You are branding yourself all the time—whether you know it or not. When you design your website or blog, when you pick out business cards, when you establish a persona through which you communicate with readers, other authors, book reviewers, you are branding yourself.
I’m a writer, a marketing consultant, a wife and mother, a business woman, a coach, a loyal friend, a passionate seeker of new challenges and also someone who loves the quiet solitude of reading on a beach. That abundance of choices and gifts can sometimes muddy the waters when I’m trying to define my “brand” to myself and to potential clients.—Cindy Ratzlaff
How intentionally you do these activities can have a major effect on your own brand. The most effective personal brands for authors are:
- Tightly focused
- In line with your subject matter
When I see the name John Grisham, immediately a brand leaps to mind—legal thrillers. Stephen King—horror stories. Robert Ludlum—action thrillers. Agatha Christie—genteel mysteries. Deepak Chopra—transcendental self-help. Are you thinking of your own examples? These are outstanding, consistent, tightly focused and congruent brands.
Your external brand is how you project yourself to the world. There is an element of choice here. You can decide what to say or write in order to convey a certain image. Your projected image will influence what others think of you and how they might choose to interact with you. You may stumble upon this image accidentally, or you can deliberately target a specific type of image.—Steve Pavlina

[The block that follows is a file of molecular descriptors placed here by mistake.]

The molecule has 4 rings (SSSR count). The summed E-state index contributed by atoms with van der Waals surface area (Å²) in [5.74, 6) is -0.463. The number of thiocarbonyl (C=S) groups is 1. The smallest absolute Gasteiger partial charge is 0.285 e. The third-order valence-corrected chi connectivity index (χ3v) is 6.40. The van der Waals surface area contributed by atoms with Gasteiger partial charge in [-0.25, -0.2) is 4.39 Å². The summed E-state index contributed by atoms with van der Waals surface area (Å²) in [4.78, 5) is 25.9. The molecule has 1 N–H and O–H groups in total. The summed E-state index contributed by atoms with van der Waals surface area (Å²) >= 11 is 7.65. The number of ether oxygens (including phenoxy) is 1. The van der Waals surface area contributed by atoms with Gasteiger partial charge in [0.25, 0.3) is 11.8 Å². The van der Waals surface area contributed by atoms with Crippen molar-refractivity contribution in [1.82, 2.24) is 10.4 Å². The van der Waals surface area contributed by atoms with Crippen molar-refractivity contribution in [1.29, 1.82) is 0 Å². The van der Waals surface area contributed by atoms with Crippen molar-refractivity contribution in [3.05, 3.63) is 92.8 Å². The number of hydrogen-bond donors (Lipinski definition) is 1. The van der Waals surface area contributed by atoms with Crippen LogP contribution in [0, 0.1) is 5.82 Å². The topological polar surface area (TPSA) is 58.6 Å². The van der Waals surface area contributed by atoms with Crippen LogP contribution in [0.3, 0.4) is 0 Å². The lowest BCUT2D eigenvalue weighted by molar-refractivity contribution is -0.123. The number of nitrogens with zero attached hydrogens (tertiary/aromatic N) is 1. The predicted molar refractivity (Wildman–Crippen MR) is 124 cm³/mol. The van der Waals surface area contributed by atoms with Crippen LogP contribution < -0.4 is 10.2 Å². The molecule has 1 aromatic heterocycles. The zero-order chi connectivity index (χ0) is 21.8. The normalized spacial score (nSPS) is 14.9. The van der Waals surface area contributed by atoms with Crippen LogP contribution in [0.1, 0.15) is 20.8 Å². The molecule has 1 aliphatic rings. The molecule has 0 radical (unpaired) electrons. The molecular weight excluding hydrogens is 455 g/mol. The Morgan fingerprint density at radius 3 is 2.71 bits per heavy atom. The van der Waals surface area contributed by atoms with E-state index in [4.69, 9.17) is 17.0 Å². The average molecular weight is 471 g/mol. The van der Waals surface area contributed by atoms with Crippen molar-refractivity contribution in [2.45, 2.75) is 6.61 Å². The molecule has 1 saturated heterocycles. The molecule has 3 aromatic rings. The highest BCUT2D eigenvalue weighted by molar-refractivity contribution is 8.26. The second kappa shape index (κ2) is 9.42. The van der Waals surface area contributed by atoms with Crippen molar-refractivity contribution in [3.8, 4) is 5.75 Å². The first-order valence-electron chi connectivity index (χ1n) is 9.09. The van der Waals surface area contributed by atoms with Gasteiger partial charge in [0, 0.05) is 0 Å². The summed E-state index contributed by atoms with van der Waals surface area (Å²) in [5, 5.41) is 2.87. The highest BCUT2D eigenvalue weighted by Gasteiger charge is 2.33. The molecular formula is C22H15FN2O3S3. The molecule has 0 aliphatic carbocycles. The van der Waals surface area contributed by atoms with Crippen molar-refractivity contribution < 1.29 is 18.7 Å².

When book buyers walk into a store—online or off—often they are looking for a brand rather than a book. “The new John Grisham” book. Booksellers (and Amazon’s algorithms) offer possible books based on branding. “If you liked Malcolm Gladwell’s Tipping Point, you might like Dan Ariely’s Predicatably Irrational.”
This is true of many successful authors. When they want to write outside their usual style, they often do so under another name.
Here are two main reasons why personal branding is becoming a core part of our culture . . . First, we are all being judged all the time, even when we’re sleeping (our online profiles are still up!). Second, we have to constantly sell our ideas to teachers, managers, venture capitalists, our friends and family, to make things happen in our lives. We have to convince them to take action.—Dan Schwabel
How do authors brand themselves? There are many ways. Your brand can be an expression of any part of your author presentation that ties people to your work. For instance, you could brand yourself by:
- Region—“Author of Western Adventure Stories”
- Genre—“Erotic Metaphysical Romances”
- Recurring Character—“The Inspector Brown Mysteries”
- Style—“Easy to Read Books on Woodworking”
- Format—“1001 Ways to Manage your Career”
- Persona—“The Gen-Y Novelist With Attitude”
- Emotion—“The Feel-Good Books About Life’s Little Problems”
- Notoriety—“The Trump Family of Casinos”